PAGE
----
How to find the best digs in town

Accommodation for students is more costly than ever, so it pays to shop around
Click to follow

As a prospective student, after you have decided what you want to study and where, the biggest decision you face is where to live. The days of opting between run-down university halls or mice-ridden flats are long gone. In the past decade, student property has become big business, and an increasingly complex and costly market.

This week, a report by the global property consultancy Knight Frank found that student accommodation is now more profitable than residential, industrial and retail property. Since 2003, students' average weekly rents have jumped from £67 to £82 last year and the report predicted similar hikes until at least 2011.

A good place to start looking for deals is online. The website Accommodation for Students ( is the UK's largest student rental site, with access to 15,000 private landlords and 1,200 letting agents, and more than half a million students using the site each month. Rooms start at £40 a week for a bedsit in Hull, rising to £150 a week for a room in central London. Over a three-year course, some parents will be shelling out £25,000.

"Shop around," says Simon Thompson, Accommodation for Students' director. Fortunately, the site does the leg work for you, with a handy guide to student accommodation and reviews written by students.

Students flummoxed by the choice online and who are looking for something easy, central and sociable should check out private halls. One in ten student tenants are now living in these purpose-built buildings.

"It's a stepping stone," says Nick Lake at MCR Property, which runs student halls and apartment blocks for students in Manchester and Liverpool. "They have all the autonomy of living on their own but with back-up." Most private halls offer all-inclusive rent packages, with contents insurance, utilities bills and even broadband thrown in. MCR rooms have all-inclusive rents from £65 to £115. "En suite is a must these days," says Lake.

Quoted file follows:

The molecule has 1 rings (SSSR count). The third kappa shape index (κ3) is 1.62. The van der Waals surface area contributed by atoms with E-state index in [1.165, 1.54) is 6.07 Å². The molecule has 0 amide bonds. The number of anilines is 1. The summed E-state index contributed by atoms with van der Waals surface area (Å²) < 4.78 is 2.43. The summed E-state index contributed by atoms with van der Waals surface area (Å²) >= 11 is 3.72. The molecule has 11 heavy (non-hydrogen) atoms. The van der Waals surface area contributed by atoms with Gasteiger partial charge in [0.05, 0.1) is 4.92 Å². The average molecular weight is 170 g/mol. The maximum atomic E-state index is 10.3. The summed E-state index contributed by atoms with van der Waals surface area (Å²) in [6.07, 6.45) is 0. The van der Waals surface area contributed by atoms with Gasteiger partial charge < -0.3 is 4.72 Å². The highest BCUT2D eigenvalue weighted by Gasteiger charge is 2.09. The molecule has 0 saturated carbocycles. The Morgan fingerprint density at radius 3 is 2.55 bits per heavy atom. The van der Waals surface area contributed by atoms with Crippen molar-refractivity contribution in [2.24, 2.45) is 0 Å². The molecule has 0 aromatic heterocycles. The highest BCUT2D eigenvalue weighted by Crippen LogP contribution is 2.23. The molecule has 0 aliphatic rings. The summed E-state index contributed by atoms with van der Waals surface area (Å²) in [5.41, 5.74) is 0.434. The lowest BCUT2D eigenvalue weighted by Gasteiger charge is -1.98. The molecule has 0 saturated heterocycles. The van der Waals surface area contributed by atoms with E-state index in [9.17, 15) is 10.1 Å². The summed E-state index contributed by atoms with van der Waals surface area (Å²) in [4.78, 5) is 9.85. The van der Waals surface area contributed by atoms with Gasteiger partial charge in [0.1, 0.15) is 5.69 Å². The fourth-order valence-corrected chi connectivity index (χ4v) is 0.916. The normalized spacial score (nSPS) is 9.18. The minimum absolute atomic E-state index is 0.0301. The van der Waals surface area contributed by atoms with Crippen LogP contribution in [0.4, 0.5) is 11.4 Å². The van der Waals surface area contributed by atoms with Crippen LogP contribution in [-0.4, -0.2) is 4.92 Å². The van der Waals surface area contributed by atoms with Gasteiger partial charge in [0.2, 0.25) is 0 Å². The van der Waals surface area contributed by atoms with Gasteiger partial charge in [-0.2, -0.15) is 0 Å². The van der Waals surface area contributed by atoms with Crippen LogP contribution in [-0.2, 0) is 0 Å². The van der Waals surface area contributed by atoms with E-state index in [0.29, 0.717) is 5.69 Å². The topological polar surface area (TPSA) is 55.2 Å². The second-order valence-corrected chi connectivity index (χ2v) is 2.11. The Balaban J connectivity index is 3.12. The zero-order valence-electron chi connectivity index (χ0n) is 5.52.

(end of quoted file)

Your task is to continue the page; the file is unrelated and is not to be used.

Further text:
"Students want friends on their doorstep and modern facilities," says Senga Hill at Mezzino, which runs apartment blocks in Lincoln, Loughborough and Stockton on Tees, with rooms from £87.50 to £110. "That they're fully managed gives them extra comfort."

Some students prefer to go it alone, and life has been made easier by the tenancy-deposit scheme brought in last year as part of the Housing Act. Many students have been burned by landlords holding back deposits on scanty pretexts. Now tenants paying less than £25,000 a year can demand that their deposit is handed over to a third party, who will mediate in any disputes at the end of the year. If a landlord fails to repay the deposit when asked, he has to pay it back three times over.

Pitfalls remain, though. Parents who sign as guarantors for their children are also taking responsibility for any damage or rent unpaid by their child's flatmates. In one case, parents were landed with a bill of nearly £30,000 after their child's flatmates decided to redecorate a house without the landlady's permission.

Use a properly qualified letting agent, advises Robin Sanassy at, an estate and letting agent in south London. Ensure they're members of the Association of Residential Letting Agents, the tenancy-deposit scheme, and the National Approved Letting Scheme, she says.

Another route is buying. "Investing in property is still a very good option," says Stuart Eustace at Argent Estates, which has 160 flats for sale in Manchester's Piccadilly, from £124,500 studios to £291,000 three-bedroom flats. He expects Manchester's property market to make a full recovery in the next three years, with the Piccadilly area reaping the benefits of a £1.2bn regeneration project. Knight Frank expects student property to continue to be more profitable than other sectors for the next three years.